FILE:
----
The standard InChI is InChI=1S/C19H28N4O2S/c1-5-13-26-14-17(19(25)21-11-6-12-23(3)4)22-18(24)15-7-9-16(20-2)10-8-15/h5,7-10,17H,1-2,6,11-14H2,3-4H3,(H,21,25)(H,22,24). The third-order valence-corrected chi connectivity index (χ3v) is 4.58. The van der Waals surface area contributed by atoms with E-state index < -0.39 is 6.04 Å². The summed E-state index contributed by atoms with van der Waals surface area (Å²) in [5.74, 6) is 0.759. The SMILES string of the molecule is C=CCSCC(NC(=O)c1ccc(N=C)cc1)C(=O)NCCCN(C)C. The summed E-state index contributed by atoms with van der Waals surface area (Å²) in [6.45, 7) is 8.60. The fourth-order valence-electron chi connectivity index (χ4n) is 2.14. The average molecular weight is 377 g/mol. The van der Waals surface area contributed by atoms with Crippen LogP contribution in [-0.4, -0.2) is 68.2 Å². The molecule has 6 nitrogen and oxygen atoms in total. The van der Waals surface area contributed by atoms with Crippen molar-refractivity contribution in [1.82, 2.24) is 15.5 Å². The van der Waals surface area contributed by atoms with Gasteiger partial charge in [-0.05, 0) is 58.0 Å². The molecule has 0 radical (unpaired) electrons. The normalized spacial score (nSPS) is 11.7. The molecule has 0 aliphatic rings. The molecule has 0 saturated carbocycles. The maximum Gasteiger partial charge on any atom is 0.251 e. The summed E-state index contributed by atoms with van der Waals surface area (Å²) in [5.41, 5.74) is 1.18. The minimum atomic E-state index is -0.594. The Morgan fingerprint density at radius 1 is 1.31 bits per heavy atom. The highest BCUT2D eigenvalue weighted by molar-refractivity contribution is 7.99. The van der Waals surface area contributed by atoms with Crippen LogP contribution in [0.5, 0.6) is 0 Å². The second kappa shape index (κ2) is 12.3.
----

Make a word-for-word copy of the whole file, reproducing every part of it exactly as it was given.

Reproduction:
The standard InChI is InChI=1S/C19H28N4O2S/c1-5-13-26-14-17(19(25)21-11-6-12-23(3)4)22-18(24)15-7-9-16(20-2)10-8-15/h5,7-10,17H,1-2,6,11-14H2,3-4H3,(H,21,25)(H,22,24). The third-order valence-corrected chi connectivity index (χ3v) is 4.58. The van der Waals surface area contributed by atoms with E-state index < -0.39 is 6.04 Å². The summed E-state index contributed by atoms with van der Waals surface area (Å²) in [5.74, 6) is 0.759. The SMILES string of the molecule is C=CCSCC(NC(=O)c1ccc(N=C)cc1)C(=O)NCCCN(C)C. The summed E-state index contributed by atoms with van der Waals surface area (Å²) in [6.45, 7) is 8.60. The fourth-order valence-electron chi connectivity index (χ4n) is 2.14. The average molecular weight is 377 g/mol. The van der Waals surface area contributed by atoms with Crippen LogP contribution in [-0.4, -0.2) is 68.2 Å². The molecule has 6 nitrogen and oxygen atoms in total. The van der Waals surface area contributed by atoms with Crippen molar-refractivity contribution in [1.82, 2.24) is 15.5 Å². The van der Waals surface area contributed by atoms with Gasteiger partial charge in [-0.05, 0) is 58.0 Å². The molecule has 0 radical (unpaired) electrons. The normalized spacial score (nSPS) is 11.7. The molecule has 0 aliphatic rings. The molecule has 0 saturated carbocycles. The maximum Gasteiger partial charge on any atom is 0.251 e. The summed E-state index contributed by atoms with van der Waals surface area (Å²) in [5.41, 5.74) is 1.18. The minimum atomic E-state index is -0.594. The Morgan fingerprint density at radius 1 is 1.31 bits per heavy atom. The highest BCUT2D eigenvalue weighted by molar-refractivity contribution is 7.99. The van der Waals surface area contributed by atoms with Crippen LogP contribution in [0.5, 0.6) is 0 Å². The second kappa shape index (κ2) is 12.3.